Kharfen, Michael and Sheryl Shapiro. “New Poll of Kindergarten Teachers Shows Kids without Pre-K Unprepared for School; Well-Prepared Students Suffer.” Fight Crime: Invest in Kids. August 11, 2004. http://www.fightcrime.org/reports/bts04poll.pdf via the Internet Archive
Lance, Keith Curry, Christine Hamilton-Pennell, and Marcia J. Rodney with Lois A. Petersen and Clara Sitter. Information Empowered: The School Librarian as an Agent of Academic Achievement in Alaska Schools. Revised Edition. Juneau: Alaska State Library, 2000. http://www.eric.ed.gov/ERICWebPortal/detail?accno=ED443445
Lance, Keith Curry, Marcia J. Rodney, and Christine Hamilton-Pennell. How School Librarians Help Kids Achieve Standards: The Second Colorado Study. Colorado State Library and Colorado Department of Education, April 2000. http://www.eric.ed.gov/ERICWebPortal/detail?accno=ED445698
Lance, Keith Curry, Marcia J. Rodney, and Becky Russell. How Students, Teachers, and Principals Benefit from Strong School Libraries: The Indiana Study. 2007. http://www.ilfonline.org/units/aime-indiana-study-information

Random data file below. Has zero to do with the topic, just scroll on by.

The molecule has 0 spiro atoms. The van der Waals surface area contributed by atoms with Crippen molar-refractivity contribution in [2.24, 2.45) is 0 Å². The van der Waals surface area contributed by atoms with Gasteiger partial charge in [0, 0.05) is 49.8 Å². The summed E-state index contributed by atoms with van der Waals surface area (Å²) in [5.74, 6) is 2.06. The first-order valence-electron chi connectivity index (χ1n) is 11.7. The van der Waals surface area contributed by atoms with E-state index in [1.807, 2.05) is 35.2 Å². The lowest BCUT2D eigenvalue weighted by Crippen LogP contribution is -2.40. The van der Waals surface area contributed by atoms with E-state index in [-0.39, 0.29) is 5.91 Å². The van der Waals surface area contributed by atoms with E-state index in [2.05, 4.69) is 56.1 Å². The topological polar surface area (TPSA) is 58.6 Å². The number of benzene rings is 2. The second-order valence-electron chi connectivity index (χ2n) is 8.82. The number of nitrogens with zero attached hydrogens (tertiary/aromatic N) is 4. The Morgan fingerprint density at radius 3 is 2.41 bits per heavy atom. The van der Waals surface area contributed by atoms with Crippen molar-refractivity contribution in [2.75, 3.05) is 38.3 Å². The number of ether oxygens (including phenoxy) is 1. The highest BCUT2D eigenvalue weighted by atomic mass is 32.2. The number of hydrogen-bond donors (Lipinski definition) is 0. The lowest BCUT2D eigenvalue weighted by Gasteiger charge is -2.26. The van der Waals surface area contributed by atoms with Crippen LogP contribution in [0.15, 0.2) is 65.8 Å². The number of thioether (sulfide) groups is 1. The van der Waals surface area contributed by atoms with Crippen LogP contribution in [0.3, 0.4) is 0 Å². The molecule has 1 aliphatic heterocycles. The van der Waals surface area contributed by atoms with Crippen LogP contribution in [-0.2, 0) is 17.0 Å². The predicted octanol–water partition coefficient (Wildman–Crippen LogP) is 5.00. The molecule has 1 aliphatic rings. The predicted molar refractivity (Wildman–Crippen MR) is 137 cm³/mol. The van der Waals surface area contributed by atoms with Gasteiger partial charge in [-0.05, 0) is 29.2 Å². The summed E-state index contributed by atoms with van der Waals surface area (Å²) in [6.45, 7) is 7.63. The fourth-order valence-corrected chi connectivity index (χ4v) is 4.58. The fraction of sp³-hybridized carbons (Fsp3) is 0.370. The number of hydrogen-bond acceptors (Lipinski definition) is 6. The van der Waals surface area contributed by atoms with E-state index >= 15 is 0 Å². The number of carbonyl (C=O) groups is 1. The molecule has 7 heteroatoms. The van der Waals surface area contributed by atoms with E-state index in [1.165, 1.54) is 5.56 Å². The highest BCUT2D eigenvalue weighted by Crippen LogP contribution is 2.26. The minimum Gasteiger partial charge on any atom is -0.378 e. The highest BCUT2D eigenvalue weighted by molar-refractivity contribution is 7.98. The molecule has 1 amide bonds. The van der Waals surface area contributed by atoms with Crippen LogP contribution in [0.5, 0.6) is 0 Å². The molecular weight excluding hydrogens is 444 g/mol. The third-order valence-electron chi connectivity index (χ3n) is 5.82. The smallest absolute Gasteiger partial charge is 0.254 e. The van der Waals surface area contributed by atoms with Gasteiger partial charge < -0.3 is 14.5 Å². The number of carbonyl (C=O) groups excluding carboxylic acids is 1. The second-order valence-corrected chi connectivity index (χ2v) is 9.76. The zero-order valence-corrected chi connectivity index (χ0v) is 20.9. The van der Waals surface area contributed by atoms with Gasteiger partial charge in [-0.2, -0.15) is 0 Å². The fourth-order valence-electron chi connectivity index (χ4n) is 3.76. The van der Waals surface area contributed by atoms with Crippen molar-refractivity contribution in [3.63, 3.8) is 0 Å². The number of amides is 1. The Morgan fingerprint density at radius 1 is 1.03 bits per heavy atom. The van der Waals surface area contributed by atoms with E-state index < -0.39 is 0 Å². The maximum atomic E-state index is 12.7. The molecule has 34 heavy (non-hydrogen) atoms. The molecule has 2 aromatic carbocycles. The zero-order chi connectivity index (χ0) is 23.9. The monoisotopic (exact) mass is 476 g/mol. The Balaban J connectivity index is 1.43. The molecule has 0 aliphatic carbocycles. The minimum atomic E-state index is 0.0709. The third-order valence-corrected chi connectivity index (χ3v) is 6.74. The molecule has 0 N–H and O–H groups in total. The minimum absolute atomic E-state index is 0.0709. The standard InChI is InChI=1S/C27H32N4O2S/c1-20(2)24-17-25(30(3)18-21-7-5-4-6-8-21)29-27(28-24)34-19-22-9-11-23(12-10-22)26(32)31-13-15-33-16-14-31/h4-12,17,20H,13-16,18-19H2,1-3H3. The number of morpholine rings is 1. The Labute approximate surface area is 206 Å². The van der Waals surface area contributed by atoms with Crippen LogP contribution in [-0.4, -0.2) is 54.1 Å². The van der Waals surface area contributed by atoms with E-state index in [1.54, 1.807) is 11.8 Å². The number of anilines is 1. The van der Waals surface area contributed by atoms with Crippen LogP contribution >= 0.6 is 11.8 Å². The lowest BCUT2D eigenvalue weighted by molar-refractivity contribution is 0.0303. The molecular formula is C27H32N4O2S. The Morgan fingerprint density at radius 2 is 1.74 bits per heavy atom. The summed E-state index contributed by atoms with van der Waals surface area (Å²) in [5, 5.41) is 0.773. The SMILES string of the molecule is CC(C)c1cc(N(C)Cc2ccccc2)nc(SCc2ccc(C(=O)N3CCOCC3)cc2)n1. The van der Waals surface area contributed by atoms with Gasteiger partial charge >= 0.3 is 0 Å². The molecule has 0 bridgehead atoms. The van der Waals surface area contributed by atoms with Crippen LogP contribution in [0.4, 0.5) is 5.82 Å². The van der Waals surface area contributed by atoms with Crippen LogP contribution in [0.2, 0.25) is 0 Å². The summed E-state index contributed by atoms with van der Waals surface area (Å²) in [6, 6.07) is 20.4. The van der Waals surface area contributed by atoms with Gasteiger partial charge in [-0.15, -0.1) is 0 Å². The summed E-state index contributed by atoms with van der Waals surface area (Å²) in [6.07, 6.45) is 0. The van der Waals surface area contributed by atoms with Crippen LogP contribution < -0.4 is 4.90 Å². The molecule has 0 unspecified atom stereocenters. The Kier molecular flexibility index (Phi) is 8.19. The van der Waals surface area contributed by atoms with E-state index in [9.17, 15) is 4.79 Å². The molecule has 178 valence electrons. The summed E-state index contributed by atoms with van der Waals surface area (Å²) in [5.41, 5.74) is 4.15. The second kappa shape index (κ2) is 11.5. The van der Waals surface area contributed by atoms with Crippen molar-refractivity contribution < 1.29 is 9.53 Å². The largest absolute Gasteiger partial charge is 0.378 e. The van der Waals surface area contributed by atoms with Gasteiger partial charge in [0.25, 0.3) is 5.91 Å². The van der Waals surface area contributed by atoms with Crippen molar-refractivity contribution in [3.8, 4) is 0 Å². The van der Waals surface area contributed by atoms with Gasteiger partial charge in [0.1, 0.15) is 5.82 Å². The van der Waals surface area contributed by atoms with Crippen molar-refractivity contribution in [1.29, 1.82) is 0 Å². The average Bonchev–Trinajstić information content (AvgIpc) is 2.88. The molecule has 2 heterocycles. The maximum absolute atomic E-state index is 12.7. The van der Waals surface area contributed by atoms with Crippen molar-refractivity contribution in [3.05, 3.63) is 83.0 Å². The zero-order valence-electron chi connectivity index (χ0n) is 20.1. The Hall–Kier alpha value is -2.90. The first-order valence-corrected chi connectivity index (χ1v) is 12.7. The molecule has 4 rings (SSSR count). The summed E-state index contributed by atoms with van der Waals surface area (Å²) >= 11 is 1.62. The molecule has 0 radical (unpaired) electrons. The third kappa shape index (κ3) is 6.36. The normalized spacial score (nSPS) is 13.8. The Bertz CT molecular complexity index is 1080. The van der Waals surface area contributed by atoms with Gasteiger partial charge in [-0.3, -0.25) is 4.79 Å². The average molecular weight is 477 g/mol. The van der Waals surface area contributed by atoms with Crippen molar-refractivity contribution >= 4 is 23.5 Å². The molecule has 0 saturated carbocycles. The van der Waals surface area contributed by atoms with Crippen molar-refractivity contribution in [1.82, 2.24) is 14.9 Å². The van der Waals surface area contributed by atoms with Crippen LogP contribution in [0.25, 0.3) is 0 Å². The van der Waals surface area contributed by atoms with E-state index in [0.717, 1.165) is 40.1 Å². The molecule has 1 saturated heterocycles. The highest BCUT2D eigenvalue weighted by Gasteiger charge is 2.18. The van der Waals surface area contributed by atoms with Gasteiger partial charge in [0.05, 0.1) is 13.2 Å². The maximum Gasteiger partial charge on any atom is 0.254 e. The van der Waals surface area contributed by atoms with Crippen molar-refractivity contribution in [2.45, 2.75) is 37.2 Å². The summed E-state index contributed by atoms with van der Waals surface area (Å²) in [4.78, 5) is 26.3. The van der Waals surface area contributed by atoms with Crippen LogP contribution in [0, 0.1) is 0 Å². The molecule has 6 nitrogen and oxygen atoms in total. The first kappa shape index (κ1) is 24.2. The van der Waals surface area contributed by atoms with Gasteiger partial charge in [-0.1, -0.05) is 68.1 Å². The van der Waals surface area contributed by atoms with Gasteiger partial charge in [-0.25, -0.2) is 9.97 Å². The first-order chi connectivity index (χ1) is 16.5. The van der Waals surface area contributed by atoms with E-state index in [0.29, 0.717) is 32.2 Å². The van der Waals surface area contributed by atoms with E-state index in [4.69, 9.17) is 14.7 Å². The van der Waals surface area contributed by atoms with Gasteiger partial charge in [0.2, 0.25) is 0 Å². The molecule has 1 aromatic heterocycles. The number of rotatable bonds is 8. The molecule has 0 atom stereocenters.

Lance, Keith Curry, Marcia J. Rodney, and Christine Hamilton-Pennell. Powerful Libraries Make Powerful Learners: The Illinois Study. Canton, Ill.: Illinois School Library Media Association, 2005. http://www.alliancelibrarysystem.com/illinoisstudy/TheStudy.pdf
Lance, Keith Curry and Robbie Bravman Marks. “The Link between Public Libraries and Early Reading Success.” School Library Journal. September 1, 2008. http://www.schoollibraryjournal.com/article/CA6590044.html.
Laughlin, Sara. Every Child Ready to Read @ your library® Pilot Project: 2003 Evaluation. A Joint Project of the Public Library Association and the Association for Library Service to Children. August 2003.
Library Development Services, State of Oregon. Oregon Statewide Early Literacy Initiative. http://www.oregon.gov/OSL/LD/youthsvcs/earlylit/.
Information on early childhood development, early literacy, and the role of public libraries.